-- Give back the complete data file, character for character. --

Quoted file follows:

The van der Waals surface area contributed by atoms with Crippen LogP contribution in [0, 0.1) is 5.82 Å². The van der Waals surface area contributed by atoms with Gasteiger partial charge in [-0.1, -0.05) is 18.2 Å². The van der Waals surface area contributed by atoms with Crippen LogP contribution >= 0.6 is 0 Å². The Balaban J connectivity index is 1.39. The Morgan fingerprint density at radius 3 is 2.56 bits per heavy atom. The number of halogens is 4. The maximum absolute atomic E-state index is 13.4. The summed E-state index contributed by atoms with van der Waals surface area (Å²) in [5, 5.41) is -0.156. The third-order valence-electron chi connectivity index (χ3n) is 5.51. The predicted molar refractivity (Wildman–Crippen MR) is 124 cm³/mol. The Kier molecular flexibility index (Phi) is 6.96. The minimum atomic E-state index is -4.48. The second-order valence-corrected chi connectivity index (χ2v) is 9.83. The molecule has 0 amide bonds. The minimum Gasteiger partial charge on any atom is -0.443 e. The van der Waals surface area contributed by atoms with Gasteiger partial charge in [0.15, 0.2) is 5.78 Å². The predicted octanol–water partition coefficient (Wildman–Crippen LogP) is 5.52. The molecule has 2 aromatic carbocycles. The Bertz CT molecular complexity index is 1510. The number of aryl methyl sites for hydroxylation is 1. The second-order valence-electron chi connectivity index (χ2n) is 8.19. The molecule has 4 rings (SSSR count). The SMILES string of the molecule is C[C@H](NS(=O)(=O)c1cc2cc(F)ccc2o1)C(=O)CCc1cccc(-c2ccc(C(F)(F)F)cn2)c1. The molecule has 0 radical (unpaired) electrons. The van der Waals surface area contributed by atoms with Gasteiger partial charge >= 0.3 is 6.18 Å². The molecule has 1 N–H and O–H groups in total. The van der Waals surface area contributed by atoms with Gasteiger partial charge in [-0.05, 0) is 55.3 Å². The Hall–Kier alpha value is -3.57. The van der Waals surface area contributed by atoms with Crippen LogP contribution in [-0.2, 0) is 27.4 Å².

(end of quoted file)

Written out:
The van der Waals surface area contributed by atoms with Crippen LogP contribution in [0, 0.1) is 5.82 Å². The van der Waals surface area contributed by atoms with Gasteiger partial charge in [-0.1, -0.05) is 18.2 Å². The van der Waals surface area contributed by atoms with Crippen LogP contribution >= 0.6 is 0 Å². The Balaban J connectivity index is 1.39. The Morgan fingerprint density at radius 3 is 2.56 bits per heavy atom. The number of halogens is 4. The maximum absolute atomic E-state index is 13.4. The summed E-state index contributed by atoms with van der Waals surface area (Å²) in [5, 5.41) is -0.156. The third-order valence-electron chi connectivity index (χ3n) is 5.51. The predicted molar refractivity (Wildman–Crippen MR) is 124 cm³/mol. The Kier molecular flexibility index (Phi) is 6.96. The minimum atomic E-state index is -4.48. The second-order valence-corrected chi connectivity index (χ2v) is 9.83. The molecule has 0 amide bonds. The minimum Gasteiger partial charge on any atom is -0.443 e. The van der Waals surface area contributed by atoms with Gasteiger partial charge in [0.15, 0.2) is 5.78 Å². The predicted octanol–water partition coefficient (Wildman–Crippen LogP) is 5.52. The molecule has 2 aromatic carbocycles. The Bertz CT molecular complexity index is 1510. The number of aryl methyl sites for hydroxylation is 1. The second-order valence-electron chi connectivity index (χ2n) is 8.19. The molecule has 4 rings (SSSR count). The SMILES string of the molecule is C[C@H](NS(=O)(=O)c1cc2cc(F)ccc2o1)C(=O)CCc1cccc(-c2ccc(C(F)(F)F)cn2)c1. The molecule has 0 radical (unpaired) electrons. The van der Waals surface area contributed by atoms with Gasteiger partial charge >= 0.3 is 6.18 Å². The molecule has 1 N–H and O–H groups in total. The van der Waals surface area contributed by atoms with Gasteiger partial charge in [-0.05, 0) is 55.3 Å². The Hall–Kier alpha value is -3.57. The van der Waals surface area contributed by atoms with Crippen LogP contribution in [-0.2, 0) is 27.4 Å².